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Founding CEO succession

on Sun, 11/18/2012 - 04:30

In both my venture-backed companies I was founding CEO; but wasn't CEO forever. The data says this is quite typical. Noam Wasserman's book The Founder's Dilemmas, cites the following statistics out of 3,600+ startups surveyed (9,900 founders) over 10 years:

Percentage of startups still being led by the Founder-CEO
  Founding A-round B-round C-round D-round
On 3rd (or more ) CEO 0% 6% 9% 17% 23%
On 2nd CEO 0% 19% 29% 35% 38%
Founder still CEO 100% 75% 62% 48% 39%

If you're a founding CEO, what should you think about this?

Your child (company) will someday grow up and move away

on Fri, 10/26/2012 - 15:27

Every founder wants their company to be a success. In my book, founding CEOs carry an extra bit of mental or emotional burden for the success, since the buck stops there.

If you're lucky, you'll get to see it happen. But - then what? I experienced that this week.

Managing seed / angel to Series A

on Wed, 10/10/2012 - 14:27

Angel investors have been around for a long time. But starting 2-4 years ago, the growth in wealth of successful entrepreneurs & investors means angels are proliferating at a geometric rate.  They've also been able to become more organized, with angel groups like the Common Angels, and angel investor products like Angel List.  At the same time, classic venture firms started making small, angel/seed-stage investments. Lots of investments, in fact.

The result has been really great in some ways: There is an amazing explosion of startups that are getting a chance at building a business.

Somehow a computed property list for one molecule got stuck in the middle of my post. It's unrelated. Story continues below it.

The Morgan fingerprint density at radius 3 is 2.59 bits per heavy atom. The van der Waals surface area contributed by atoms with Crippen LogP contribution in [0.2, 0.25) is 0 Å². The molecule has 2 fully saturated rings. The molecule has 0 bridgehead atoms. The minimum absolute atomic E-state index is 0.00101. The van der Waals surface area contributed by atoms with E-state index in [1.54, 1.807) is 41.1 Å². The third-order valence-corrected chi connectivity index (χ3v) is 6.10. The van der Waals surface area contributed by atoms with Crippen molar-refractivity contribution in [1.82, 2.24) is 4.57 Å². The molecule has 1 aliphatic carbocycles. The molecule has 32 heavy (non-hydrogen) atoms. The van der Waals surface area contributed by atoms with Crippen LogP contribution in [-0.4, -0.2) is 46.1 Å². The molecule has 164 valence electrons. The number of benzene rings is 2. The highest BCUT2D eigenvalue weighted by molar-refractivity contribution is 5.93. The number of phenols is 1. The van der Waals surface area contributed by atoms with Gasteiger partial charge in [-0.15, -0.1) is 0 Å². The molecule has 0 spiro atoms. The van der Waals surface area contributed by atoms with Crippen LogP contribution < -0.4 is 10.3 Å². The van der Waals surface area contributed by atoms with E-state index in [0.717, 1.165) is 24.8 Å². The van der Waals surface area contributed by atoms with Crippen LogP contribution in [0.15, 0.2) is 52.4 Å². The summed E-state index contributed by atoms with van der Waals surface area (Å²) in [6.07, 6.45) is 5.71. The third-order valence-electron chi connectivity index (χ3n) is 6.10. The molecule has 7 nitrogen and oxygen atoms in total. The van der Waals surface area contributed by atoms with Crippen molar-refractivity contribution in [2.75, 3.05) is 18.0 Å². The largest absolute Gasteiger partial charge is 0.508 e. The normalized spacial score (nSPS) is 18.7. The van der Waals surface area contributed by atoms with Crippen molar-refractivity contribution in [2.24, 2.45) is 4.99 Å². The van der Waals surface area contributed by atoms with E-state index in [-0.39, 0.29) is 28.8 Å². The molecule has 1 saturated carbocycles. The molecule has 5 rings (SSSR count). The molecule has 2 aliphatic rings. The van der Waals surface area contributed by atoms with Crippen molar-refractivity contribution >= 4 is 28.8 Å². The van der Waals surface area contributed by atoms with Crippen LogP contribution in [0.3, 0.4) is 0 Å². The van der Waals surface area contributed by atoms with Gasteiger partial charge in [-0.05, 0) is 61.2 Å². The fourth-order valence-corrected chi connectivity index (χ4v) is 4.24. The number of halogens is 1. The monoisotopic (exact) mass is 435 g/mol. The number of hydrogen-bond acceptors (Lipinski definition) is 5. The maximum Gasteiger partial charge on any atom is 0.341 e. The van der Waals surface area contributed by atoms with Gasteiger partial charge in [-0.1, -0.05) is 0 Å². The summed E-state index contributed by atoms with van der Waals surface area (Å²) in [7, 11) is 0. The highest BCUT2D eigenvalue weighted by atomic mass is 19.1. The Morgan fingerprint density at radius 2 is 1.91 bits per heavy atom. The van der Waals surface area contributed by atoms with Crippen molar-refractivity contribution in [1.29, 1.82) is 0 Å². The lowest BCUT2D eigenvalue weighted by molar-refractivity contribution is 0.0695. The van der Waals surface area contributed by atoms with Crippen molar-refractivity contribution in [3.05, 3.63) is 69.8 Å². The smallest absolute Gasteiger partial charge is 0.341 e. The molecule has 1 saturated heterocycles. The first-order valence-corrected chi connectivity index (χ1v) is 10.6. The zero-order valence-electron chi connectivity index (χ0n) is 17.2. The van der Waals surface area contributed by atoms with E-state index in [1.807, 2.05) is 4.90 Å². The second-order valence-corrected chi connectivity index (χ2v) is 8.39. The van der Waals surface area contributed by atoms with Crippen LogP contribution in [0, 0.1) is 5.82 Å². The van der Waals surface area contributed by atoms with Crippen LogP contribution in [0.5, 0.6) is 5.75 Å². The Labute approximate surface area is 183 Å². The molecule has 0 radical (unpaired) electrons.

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Drupal world domination - step 2

on Wed, 08/22/2012 - 09:35

In recent years, a new breed of incubators called seed accelerators have had success helping new companies get started. They provide mentoring, connections, and capital. Depending on the accelerator, even the branding from having been accepted into the program adds value.

The best example I've seen is TechStars. TechStars has helped launch dozens of companies over several years by attracting extraordinary mentors, and running a well-thought-out program for getting startups off the ground.

Book review: The Rat and the Serpent

on Tue, 08/14/2012 - 14:22

The Rat and the SerpentThe Rat and the Serpent by Bryn Llewellyn
My rating: 4 of 5 stars

Stephen Palmer (Bryn Llewellyn is an old pseudonym he doesn't use anymore) is always a treat to read. His writing proceeds at such a good clip. The stories have a rhythm that seems to flow just perfectly; the stories all seem to accelerate as his books proceed to conclusion, and this book is no exception. But along the way, the comfortable start and cruise through his imagination is a fun ride to be on.

The Rat and the Serpent describes a world that is both fantasy, and simultaneously a world we recognize.

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